Analysis of the 400 cities and districts: Large Rent Atlas: where you can afford an apartment with little money

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Anyone who only earns the minimum wage cannot live on it everywhere in Germany. Especially metropolitan areas are too expensive. We have analyzed all 400 cities and districts and show where 12.41 euros are enough for an average apartment.

Whoever works full-time with a minimum wage in Germany receives 2,151 euros gross per month. An average single person in tax category I, who pays church tax and has no children, can keep around 1,550 euros net. Three years ago, the left faction of the Bundestag asked the federal government in a small investigation how much a minimum wage worker had available for rent and additional expenses. At that time it was 534 euros, although the minimum wage was even lower, 9.50 euros. Extrapolated to the current hourly wage of 12.41 euros, the rental budget would increase to 698 euros.

This means that a minimum wage worker could afford a small apartment in 386 of 400 German cities and districts. “Small” is defined based on net salary. According to IW Cologne, an average full-time German employee earns a net salary of 2,550 euros and, according to the Federal Statistical Office, lives in an area of ​​68 square meters. Converted to the minimum net salary of 1,550 euros per month, the size of the apartment would be 42 square meters.

In most German regions you can find an apartment of this size for 698 euros. According to the Postbank Housing Atlas, rents increased on average by almost 5 percent last year, but the minimum wage also increased by 3.4 percent. Furthermore, the additional costs per square meter decreased slightly on average, from 3.46 to 3.45 euros. However, this last number usually depends largely on the region in which you live.

East German districts are the cheapest

You can still find the cheapest rentals in the eastern German countryside. The Vogtland district in Saxony tops the list with only 5.35 euros per square meter for basic rent. Together with the typical additional costs, for 42 square meters you will only pay around 368 euros per month. In the district of Greiz in Thuringia it is 375 euros, in the district of Görlitz in Saxony it is 376 euros and in the Erzgebirgskreis of the same state it is 378 euros.

Many big cities are also affordable. Chemnitz in Saxony is the cheapest with a rent of 385 euros plus additional costs per month. They are followed at some distance with basic rents below 7 euros per square meter Gelsenkirchen (424 euros), Hagen (430 euros, both in North Rhine-Westphalia), Magdeburg in Saxony-Anhalt with 431 euros and Salzgitter in Lower Saxony with 432 .euros. Of the largest cities in Germany, Düsseldorf with 672 euros, Bremen with 572 euros, Nuremberg with 616 euros and Leipzig with 511 euros are within the budget of a minimum wage worker.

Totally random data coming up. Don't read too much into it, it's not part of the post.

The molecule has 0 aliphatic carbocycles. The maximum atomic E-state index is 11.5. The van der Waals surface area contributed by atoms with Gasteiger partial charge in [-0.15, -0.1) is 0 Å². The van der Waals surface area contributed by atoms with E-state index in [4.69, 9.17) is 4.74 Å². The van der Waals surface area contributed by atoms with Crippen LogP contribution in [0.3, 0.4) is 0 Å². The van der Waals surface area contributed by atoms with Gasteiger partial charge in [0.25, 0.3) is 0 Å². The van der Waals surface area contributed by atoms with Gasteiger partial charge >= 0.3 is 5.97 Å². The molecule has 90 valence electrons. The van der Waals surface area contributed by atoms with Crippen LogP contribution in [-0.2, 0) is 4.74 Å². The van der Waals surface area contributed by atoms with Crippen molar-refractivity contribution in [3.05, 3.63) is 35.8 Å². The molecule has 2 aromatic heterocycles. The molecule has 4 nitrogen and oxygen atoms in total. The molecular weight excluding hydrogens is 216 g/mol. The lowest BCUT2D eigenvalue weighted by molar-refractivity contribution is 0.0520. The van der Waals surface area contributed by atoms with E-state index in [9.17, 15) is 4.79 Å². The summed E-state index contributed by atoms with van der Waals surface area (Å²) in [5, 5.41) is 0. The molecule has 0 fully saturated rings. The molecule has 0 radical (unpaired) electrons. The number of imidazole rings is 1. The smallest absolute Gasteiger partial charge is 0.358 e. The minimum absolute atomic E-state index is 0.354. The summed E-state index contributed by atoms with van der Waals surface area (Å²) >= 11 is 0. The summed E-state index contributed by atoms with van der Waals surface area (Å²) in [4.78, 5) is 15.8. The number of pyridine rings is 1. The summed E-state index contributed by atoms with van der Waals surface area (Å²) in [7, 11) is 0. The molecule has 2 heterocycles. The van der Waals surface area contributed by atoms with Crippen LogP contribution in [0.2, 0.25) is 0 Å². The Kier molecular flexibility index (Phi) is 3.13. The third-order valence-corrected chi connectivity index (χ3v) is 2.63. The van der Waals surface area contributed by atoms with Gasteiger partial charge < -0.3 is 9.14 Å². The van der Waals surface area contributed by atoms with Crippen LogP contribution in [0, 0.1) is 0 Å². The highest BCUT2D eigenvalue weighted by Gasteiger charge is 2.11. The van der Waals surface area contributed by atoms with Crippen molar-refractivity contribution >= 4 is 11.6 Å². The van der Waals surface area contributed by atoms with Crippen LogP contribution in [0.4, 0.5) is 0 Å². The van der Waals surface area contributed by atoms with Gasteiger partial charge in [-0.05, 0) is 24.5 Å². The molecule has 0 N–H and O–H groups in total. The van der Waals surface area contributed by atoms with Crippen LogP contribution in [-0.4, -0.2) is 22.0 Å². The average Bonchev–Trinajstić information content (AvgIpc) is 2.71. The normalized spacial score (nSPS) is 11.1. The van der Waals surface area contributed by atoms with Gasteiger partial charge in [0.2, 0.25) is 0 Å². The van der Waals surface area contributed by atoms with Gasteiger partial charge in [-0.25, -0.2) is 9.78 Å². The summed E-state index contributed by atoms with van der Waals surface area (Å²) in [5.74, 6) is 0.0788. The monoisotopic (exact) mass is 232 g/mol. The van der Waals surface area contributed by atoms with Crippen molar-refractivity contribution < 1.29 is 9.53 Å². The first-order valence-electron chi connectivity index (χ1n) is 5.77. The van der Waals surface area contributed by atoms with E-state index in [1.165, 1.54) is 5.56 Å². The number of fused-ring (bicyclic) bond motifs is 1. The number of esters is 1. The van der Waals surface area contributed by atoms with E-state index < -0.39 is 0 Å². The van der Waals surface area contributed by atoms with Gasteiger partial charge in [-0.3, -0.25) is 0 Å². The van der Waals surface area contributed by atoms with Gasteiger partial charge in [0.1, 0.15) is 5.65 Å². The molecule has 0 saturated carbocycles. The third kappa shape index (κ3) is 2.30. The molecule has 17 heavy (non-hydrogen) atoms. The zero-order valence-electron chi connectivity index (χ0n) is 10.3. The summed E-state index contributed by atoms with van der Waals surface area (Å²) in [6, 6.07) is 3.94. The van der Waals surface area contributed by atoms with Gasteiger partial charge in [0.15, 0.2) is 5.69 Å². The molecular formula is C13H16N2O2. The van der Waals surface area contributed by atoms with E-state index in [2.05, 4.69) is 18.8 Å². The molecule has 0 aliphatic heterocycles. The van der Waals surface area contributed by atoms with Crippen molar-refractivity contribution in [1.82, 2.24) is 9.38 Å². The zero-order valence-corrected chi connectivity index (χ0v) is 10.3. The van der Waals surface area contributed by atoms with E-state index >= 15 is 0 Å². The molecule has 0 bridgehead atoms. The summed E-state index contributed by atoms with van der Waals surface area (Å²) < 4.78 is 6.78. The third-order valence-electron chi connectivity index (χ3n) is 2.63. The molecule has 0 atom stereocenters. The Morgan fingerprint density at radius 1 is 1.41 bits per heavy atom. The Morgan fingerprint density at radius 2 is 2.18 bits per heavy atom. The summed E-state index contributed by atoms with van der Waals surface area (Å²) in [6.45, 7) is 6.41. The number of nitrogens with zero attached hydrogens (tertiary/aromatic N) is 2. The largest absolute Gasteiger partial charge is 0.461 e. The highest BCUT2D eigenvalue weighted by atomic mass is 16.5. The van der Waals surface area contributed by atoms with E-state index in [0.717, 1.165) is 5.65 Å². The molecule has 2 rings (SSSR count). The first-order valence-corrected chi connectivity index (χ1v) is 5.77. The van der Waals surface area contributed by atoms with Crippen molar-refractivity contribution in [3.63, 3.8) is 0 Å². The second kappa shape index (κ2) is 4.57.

These 14 regions are too expensive

However, only 14 regions of the country are too expensive. As always, Munich is at the forefront. In the Bavarian capital you pay an average of 1,013 euros for 42 square meters. No other city or region in Germany comes close. The Munich district surrounding the metropolis comes in second place with 864 euros, ahead of the nearby Starnberg district with 793 euros. Only then will it be the turn of other areas of the country.

Frankfurt am Main has a total cost of 782 euros, Stuttgart 765 euros, Freiburg im Breisgau 761 euros. After an average rent increase of 18 percent, the German capital Berlin is also well above the budget of a minimum wage worker of 744 euros. The other regions that are too expensive are Cologne (719 euros), Heidelberg (741 euros), the districts of Dachau (754 euros) bordering Munich, Ebersberg (742 euros), Freising (704 euros) and Fürstenfeldbruck (777 euros). such as the district of Miesbach, in southern Bavaria (740 euros).

Housing costs do not exceed 30 percent of take-home pay.

Compared to the previous year, the situation for minimum wage workers has worsened slightly. Back then, 392 of the 400 regions were still affordable, today only 386 remain. Cologne, Heidelberg, the districts of Freising, Ebersberg and Miesbach, as well as Berlin, are now over budget.

This is very generous anyway. Anyone who spends 698 euros of their net salary of 1,550 euros on rent pays 45 percent of their money. Financial experts recommend limiting housing costs to 30 percent of take-home pay. With this restriction – a minimum wage worker would only have 465 euros per month available for rent – an apartment of 42 square meters could only be found in 109 of the 400 regions. These only include twelve major cities.

This shows that people with low incomes are forced to spend more money on rent than experts would normally recommend, unless they want to live in less than 42 square meters.

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